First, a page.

The book, which is not a straightforward chronological narrative of the 1970s in Ireland, is divided thematically into sections on political and administrative culture, the effects of ‘the Troubles’ on the Republic (given the book’s focus, the extent to which events in Northern Ireland are treated relate to their direct effect on the Irish state), commemoration and popular culture, Irish legal culture of the 1970s and policing, foreign affairs, the economy, social change, and change in the sphere of education and the rise of Irish feminism in the 1970s. The book certainly cannot be faulted for lack of detail or comprehensive breadth, and the thematic structuring prevents the evidence from overwhelming the reader and distracting from the underlying argument. If anything, there is perhaps too much evidence, too many sources for a kind of history that is primarily based on documents from political archives. The book is strongly oriented towards state papers and files, the papers of various past political figures and civil servants, and the papers of the Fianna Fáil parliamentary party, but it also includes various periodicals and magazines of the period. Ferriter’s command of such a large body of sources, ranging from governmental files to popular magazines, is a model for any historian. He also quotes from a number of letters written by members of the Irish public and diaspora to Lynch and Cosgrave, which open a window on popular attitudes both at home and abroad. The lack of a concluding chapter is one of the book’s very few handicaps, though a fairly minor one. In any case, the reader is left to draw hisor her own conclusions by the end of the book, but the weight of evidence largely speaks for itself. Regarding the relative importance of different factors in forcing popular and governmental re-evaluations of what Ireland was in the 1970s; the Northern conflict, the legacies of the struggle for independence, and of course, the ever present debate on the economy all seem to this reader to maintain a presence in each of the book’s main sections.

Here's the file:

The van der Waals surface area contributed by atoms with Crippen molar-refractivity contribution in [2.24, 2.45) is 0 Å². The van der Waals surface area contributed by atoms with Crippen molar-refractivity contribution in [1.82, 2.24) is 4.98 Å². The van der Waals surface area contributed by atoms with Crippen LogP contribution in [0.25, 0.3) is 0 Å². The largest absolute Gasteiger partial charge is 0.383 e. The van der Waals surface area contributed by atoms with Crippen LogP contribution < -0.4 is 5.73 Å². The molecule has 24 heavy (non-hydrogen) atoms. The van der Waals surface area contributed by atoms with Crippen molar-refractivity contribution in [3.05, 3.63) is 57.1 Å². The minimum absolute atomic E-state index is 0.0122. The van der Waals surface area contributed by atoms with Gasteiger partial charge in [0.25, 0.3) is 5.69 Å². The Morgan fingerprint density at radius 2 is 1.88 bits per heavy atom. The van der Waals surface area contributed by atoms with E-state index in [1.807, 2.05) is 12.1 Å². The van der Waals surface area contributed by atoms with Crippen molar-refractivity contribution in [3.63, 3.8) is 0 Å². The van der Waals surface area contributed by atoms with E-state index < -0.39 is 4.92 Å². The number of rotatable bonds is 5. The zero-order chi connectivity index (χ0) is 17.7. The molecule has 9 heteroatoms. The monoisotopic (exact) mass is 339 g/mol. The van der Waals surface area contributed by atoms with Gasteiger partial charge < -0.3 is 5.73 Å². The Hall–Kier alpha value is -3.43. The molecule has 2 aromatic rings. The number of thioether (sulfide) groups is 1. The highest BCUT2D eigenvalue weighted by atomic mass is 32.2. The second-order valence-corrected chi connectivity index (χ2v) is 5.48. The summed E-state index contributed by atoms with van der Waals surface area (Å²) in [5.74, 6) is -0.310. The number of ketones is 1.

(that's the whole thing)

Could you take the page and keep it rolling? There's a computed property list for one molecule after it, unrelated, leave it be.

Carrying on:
Like Ferriter’s previous books, in particular The Transformation of Ireland, Ambiguous Republic is intended for both academic and popular audiences, but it is quite simply a monumental piece of scholarship that will be a – if not the – standard work on Ireland in the 1970s for many years to come, written by one of Ireland’s premier historians working today. Given the parallels between 1970s Ireland and Ireland today it would be easy to fall into the trap of adopting a ‘rear-view mirror’ perspective of the period. Ferriter, however, avoids this by underlining that Ireland during the 1970s was still undergoing modernization, albeit this being in its final stages. As he writes in The Transformation of Ireland, in the 1990s, ‘Irish people were listening to and seeing things that would have found no outlet in the 1970s’.(1) This is a book that underlines the ways in which the Irish state of today remains an ‘ambiguous republic’: as the 1970’s saw the fading of de Valera-era nationalism and the wide-ranging effects of the Northern conflict, the opening decades of the 21st century have seen equivalent changes in terms of a collapse in deference to the Catholic Church and a society forced to confront new problems raised by the spectacular death of the ‘Celtic Tiger’.